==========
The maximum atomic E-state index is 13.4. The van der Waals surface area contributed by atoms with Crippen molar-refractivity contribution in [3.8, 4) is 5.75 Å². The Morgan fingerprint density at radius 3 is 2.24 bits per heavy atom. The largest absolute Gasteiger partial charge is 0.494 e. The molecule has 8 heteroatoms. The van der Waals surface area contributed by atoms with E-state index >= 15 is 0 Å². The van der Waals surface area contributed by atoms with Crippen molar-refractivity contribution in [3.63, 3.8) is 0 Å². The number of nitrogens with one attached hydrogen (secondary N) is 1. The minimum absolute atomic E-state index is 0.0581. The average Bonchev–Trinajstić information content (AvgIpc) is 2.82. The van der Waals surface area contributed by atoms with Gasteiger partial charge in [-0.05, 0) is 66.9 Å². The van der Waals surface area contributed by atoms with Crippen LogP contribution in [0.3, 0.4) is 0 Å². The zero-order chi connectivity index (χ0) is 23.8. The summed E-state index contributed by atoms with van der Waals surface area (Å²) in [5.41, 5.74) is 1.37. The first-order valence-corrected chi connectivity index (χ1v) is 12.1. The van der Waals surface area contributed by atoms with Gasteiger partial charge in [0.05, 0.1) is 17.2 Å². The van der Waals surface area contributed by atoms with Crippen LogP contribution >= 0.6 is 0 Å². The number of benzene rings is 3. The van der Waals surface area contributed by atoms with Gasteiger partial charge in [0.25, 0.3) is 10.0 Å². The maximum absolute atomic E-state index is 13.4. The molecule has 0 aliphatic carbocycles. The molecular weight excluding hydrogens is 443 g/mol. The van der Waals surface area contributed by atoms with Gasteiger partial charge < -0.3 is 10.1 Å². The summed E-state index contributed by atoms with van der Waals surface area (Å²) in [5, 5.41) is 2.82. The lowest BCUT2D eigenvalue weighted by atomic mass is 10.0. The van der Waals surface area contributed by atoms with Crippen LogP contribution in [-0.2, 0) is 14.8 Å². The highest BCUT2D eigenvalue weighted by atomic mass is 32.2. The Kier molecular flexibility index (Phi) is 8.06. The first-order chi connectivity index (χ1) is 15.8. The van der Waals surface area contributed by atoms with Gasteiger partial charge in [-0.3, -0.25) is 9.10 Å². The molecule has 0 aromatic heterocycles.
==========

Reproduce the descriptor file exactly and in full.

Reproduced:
The maximum atomic E-state index is 13.4. The van der Waals surface area contributed by atoms with Crippen molar-refractivity contribution in [3.8, 4) is 5.75 Å². The Morgan fingerprint density at radius 3 is 2.24 bits per heavy atom. The largest absolute Gasteiger partial charge is 0.494 e. The molecule has 8 heteroatoms. The van der Waals surface area contributed by atoms with E-state index >= 15 is 0 Å². The van der Waals surface area contributed by atoms with Crippen molar-refractivity contribution in [3.63, 3.8) is 0 Å². The number of nitrogens with one attached hydrogen (secondary N) is 1. The minimum absolute atomic E-state index is 0.0581. The average Bonchev–Trinajstić information content (AvgIpc) is 2.82. The van der Waals surface area contributed by atoms with Gasteiger partial charge in [-0.05, 0) is 66.9 Å². The van der Waals surface area contributed by atoms with Crippen LogP contribution in [0.3, 0.4) is 0 Å². The zero-order chi connectivity index (χ0) is 23.8. The summed E-state index contributed by atoms with van der Waals surface area (Å²) in [5.41, 5.74) is 1.37. The first-order valence-corrected chi connectivity index (χ1v) is 12.1. The van der Waals surface area contributed by atoms with Gasteiger partial charge in [0.05, 0.1) is 17.2 Å². The van der Waals surface area contributed by atoms with Crippen LogP contribution >= 0.6 is 0 Å². The number of benzene rings is 3. The van der Waals surface area contributed by atoms with Gasteiger partial charge in [0.25, 0.3) is 10.0 Å². The maximum absolute atomic E-state index is 13.4. The molecule has 0 aliphatic carbocycles. The molecular weight excluding hydrogens is 443 g/mol. The van der Waals surface area contributed by atoms with Gasteiger partial charge < -0.3 is 10.1 Å². The summed E-state index contributed by atoms with van der Waals surface area (Å²) in [5, 5.41) is 2.82. The lowest BCUT2D eigenvalue weighted by atomic mass is 10.0. The van der Waals surface area contributed by atoms with Crippen LogP contribution in [-0.2, 0) is 14.8 Å². The highest BCUT2D eigenvalue weighted by atomic mass is 32.2. The Kier molecular flexibility index (Phi) is 8.06. The first-order chi connectivity index (χ1) is 15.8. The van der Waals surface area contributed by atoms with Gasteiger partial charge in [-0.3, -0.25) is 9.10 Å². The molecule has 0 aromatic heterocycles.